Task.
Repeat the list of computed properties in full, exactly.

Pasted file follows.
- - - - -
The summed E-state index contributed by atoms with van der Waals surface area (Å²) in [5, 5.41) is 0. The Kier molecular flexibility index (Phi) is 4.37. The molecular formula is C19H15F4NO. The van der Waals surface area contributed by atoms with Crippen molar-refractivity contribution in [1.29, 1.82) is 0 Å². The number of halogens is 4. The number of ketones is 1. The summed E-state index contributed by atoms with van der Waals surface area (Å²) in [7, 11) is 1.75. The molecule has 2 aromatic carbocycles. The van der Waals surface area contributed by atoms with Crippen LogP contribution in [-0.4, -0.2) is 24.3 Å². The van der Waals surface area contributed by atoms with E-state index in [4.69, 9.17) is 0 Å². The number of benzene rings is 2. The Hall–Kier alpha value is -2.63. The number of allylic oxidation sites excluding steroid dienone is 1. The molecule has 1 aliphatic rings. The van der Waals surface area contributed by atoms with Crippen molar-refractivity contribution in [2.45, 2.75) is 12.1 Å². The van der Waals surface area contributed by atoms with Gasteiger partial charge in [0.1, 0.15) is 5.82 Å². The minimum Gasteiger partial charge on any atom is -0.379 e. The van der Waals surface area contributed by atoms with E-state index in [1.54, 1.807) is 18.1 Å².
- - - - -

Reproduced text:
The summed E-state index contributed by atoms with van der Waals surface area (Å²) in [5, 5.41) is 0. The Kier molecular flexibility index (Phi) is 4.37. The molecular formula is C19H15F4NO. The van der Waals surface area contributed by atoms with Crippen molar-refractivity contribution in [1.29, 1.82) is 0 Å². The number of halogens is 4. The number of ketones is 1. The summed E-state index contributed by atoms with van der Waals surface area (Å²) in [7, 11) is 1.75. The molecule has 2 aromatic carbocycles. The van der Waals surface area contributed by atoms with Crippen LogP contribution in [-0.4, -0.2) is 24.3 Å². The van der Waals surface area contributed by atoms with E-state index in [4.69, 9.17) is 0 Å². The number of benzene rings is 2. The Hall–Kier alpha value is -2.63. The number of allylic oxidation sites excluding steroid dienone is 1. The molecule has 1 aliphatic rings. The van der Waals surface area contributed by atoms with Crippen molar-refractivity contribution in [2.45, 2.75) is 12.1 Å². The van der Waals surface area contributed by atoms with Gasteiger partial charge in [0.1, 0.15) is 5.82 Å². The minimum Gasteiger partial charge on any atom is -0.379 e. The van der Waals surface area contributed by atoms with E-state index in [1.54, 1.807) is 18.1 Å².